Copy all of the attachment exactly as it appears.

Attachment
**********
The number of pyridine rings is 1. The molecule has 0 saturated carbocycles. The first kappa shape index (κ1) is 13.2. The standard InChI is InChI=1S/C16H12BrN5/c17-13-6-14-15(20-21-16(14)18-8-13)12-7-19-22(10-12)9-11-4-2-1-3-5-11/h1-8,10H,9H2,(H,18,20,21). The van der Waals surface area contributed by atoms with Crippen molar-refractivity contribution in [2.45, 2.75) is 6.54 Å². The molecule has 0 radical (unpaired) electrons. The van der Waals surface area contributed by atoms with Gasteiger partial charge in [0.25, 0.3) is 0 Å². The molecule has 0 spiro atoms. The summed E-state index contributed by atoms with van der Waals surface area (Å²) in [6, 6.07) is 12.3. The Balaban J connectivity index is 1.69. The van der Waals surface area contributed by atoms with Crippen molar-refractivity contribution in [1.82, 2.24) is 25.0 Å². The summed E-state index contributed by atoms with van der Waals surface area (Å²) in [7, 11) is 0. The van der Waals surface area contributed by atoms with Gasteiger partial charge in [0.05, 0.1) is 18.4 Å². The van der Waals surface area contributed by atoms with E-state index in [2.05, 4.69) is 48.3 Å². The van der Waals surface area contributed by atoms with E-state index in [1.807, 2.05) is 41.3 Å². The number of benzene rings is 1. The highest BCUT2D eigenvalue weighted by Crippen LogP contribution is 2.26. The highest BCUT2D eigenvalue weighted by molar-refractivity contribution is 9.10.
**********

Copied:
The number of pyridine rings is 1. The molecule has 0 saturated carbocycles. The first kappa shape index (κ1) is 13.2. The standard InChI is InChI=1S/C16H12BrN5/c17-13-6-14-15(20-21-16(14)18-8-13)12-7-19-22(10-12)9-11-4-2-1-3-5-11/h1-8,10H,9H2,(H,18,20,21). The van der Waals surface area contributed by atoms with Crippen molar-refractivity contribution in [2.45, 2.75) is 6.54 Å². The molecule has 0 radical (unpaired) electrons. The van der Waals surface area contributed by atoms with Gasteiger partial charge in [0.25, 0.3) is 0 Å². The molecule has 0 spiro atoms. The summed E-state index contributed by atoms with van der Waals surface area (Å²) in [6, 6.07) is 12.3. The Balaban J connectivity index is 1.69. The van der Waals surface area contributed by atoms with Crippen molar-refractivity contribution in [1.82, 2.24) is 25.0 Å². The summed E-state index contributed by atoms with van der Waals surface area (Å²) in [7, 11) is 0. The van der Waals surface area contributed by atoms with Gasteiger partial charge in [0.05, 0.1) is 18.4 Å². The van der Waals surface area contributed by atoms with E-state index in [2.05, 4.69) is 48.3 Å². The van der Waals surface area contributed by atoms with E-state index in [1.807, 2.05) is 41.3 Å². The number of benzene rings is 1. The highest BCUT2D eigenvalue weighted by Crippen LogP contribution is 2.26. The highest BCUT2D eigenvalue weighted by molar-refractivity contribution is 9.10.